New Year Brings Three Major Regulatory Deadlines for Financial Institutions

New Year Brings Three Major Regulatory Deadlines for Financial Institutions

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Affected Entities*

Rule

Affected Entities

FTC Red Flags

Any financial institution or creditor that holds a covered transaction account, including automobile dealers, utility companies, mortgage brokers, telecommunications companies, finance companies, and certain non-bank financial services

GLBA Model Privacy Notice

Financial institutions subject to the Gramm-Leach-Bliley Act privacy regulations

FACT Act Risk-Based Pricing

Businesses that extend credit to consumers primarily for personal, household, or family purposes


*This list is not exhaustive.

Is your company in compliance? Businesses have until the end of 2010 to address compliance with three different regulatory schemes: the Federal Trade Commission's ("FTC") Red Flags Rule, the Gramm-Leach-Bliley Act ("GLBA") model privacy notice form safe harbor, and the Fair and Accurate Credit Transactions Act of 2003 ("FACT Act") risk-based pricing rules. As explained below, covered entities must comply by December 31, 2010 with the FTC Red Flags Rule; by January 1, 2011 with the FACT Act risk-based pricing rules; and by January 1, 2011, decide whether to comply with the GLBA model privacy notice safe harbor. Institutions should review their policies and procedures to ensure that they are prepared for these fast-approaching enforcement and implementation deadlines.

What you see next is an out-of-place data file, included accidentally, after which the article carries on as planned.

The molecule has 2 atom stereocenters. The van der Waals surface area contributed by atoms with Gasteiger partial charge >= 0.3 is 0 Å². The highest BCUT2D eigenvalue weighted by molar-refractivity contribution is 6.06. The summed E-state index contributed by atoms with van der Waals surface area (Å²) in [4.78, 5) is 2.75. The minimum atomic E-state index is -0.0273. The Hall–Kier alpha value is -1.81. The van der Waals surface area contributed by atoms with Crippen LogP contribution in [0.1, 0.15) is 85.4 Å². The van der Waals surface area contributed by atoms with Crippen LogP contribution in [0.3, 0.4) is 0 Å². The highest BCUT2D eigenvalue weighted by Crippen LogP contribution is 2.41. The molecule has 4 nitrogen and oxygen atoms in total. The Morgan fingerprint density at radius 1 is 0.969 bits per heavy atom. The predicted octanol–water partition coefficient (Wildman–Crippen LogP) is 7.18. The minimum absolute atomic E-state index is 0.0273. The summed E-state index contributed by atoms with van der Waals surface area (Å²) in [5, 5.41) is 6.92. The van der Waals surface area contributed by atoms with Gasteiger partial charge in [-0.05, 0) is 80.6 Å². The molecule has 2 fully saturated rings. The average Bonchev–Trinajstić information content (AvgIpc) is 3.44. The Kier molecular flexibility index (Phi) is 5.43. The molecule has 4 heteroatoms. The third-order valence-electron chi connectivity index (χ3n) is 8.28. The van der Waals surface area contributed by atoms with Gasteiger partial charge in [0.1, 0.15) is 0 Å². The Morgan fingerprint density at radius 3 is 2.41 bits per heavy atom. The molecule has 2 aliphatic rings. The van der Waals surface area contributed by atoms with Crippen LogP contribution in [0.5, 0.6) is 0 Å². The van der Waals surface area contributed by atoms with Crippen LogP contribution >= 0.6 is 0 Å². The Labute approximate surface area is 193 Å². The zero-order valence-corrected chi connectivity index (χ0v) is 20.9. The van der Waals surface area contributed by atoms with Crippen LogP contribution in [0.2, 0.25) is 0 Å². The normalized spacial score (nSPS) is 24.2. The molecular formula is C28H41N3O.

FTC Red Flags Rule

After a series of deadline extensions, the FTC is scheduled to begin enforcement of its Red Flags Rule on December 31, 2010. The rule is designed to ensure that certain financial institutions and creditors develop and implement identity theft prevention programs to detect, prevent, and mitigate identity theft in connection with certain covered accounts. See 16 C.F.R. § 681.1. Although originally scheduled to go into effect on November 1, 2008, the FTC has extended the rule's enforcement deadline several times, first to ensure that affected entities were aware of and prepared for the rules, and then in response to requests from Members of Congress to delay enforcement while that body contemplates legislation affecting the scope of entities covered. While such legislation is pending in Congress, passage is doubtful during the current lame duck session.

To comply with the December 31, 2010 deadline, covered entities must have developed a written identity theft prevention program that has been approved by the company's Board or an appropriate Board committee. The program's implementation must be overseen by the Board or a designated senior employee. For more information on compliance requirements, see our prior Red Flags Rule Alerts.1